for Jonathan Creek Gallery)
Shipley Windmill is the fictional
home of the hero of the BBC Television series Jonathan Creek.
The BBC filmed parts of 22 episodes at the mill.
The star of Jonathan Creek is comedian Alan Davies, who plays the
eccentric inventor and sleuth, with Caroline Quentin and Julia
Sawalha as his reporter sidekicks.
When the BBC comes to film they bring with them a team of around
40 people, with a fleet of vehicles; catering wagons, wardrobe,
dressing rooms, toilets and generators, plus a vast quantity of
The mill is dressed both inside and out to fit the story-line.
The Meal Floor becomes Jonathan Creek's study, with plum-coloured walls
and a matchboarded dado, and is filled with furniture and properties so
that little of the mill can be seen.
The ground floor is turned into his kitchen, with pine dresser, sink
unit, cooker and washing machine, with a farmhouse table in the centre.
While the first floor becomes his bedroom, with a double bed flanked
with Egyptian-style pillars.
Outside the mill is
surrounded with foliage and other assorted properties, while scaffolding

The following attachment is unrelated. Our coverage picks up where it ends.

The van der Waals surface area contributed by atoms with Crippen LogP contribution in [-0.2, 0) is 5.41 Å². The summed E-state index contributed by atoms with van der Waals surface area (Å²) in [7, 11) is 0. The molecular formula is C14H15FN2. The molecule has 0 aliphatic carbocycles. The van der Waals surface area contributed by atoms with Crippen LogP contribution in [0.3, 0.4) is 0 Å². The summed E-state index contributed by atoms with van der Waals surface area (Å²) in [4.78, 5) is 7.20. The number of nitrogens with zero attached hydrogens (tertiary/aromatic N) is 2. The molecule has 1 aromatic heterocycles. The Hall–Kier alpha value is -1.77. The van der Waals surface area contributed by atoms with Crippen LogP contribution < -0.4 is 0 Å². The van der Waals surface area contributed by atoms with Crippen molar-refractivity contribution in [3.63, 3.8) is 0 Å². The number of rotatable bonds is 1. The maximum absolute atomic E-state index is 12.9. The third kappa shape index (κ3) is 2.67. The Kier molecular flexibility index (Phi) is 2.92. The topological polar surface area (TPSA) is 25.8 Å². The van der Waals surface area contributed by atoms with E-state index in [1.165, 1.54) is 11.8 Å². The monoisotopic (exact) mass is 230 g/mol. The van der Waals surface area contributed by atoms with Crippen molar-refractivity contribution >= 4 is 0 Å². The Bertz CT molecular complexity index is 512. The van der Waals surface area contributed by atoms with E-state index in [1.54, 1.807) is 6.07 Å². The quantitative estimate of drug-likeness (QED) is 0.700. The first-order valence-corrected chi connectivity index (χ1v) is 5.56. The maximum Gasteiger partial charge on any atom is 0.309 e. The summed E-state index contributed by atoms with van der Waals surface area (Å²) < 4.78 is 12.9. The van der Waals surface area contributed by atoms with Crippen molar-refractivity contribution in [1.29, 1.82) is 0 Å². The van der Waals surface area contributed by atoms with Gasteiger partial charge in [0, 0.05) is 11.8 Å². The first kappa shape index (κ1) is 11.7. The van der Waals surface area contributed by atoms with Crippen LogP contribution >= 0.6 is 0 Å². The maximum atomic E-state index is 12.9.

springs up and camera cranes swing about.
Shipley Windmill has
also appeared in a number of other television programmes.
It doubled as Wimbledon Windmill in the comedy drama The Wimbledon
Poisoner, and has featured in a number of programmes about the
Hilaire Belloc, the writer, poet politician and historian was born
in France in 1870. His father was a lawyer and his mother was of
After the death of his father, his mother moved to Slindon in
Sussex, and sent her son to the Oratory school. From there he
went to Balliol College, Oxford, gaining a first in history.
In 1896 he married an Irish-American girl, Elodie Hogan, and he
become a naturalised Englishman in 1902.
In 1905, he and Elodie bicycled to Shipley, and found the house,
Kings Land. They decided at once to buy it, together with the
mill cottage, the windmill and five acres of land.
(See History of Shipley Mill)
The Bellocs moved into the house in 1906, and Hilaire lived
there until his death in 1953, about 40 years after his wife.
Belloc served in Parliament as a Liberal MP for 4 years, from
1906 to 1910, when he resigned, disillusioned with politics.
During his lifetime he wrote nearly 150 books, ranging from
historical biographies to The Bad Child's Book of Beasts and
Cautionary Tales for Children.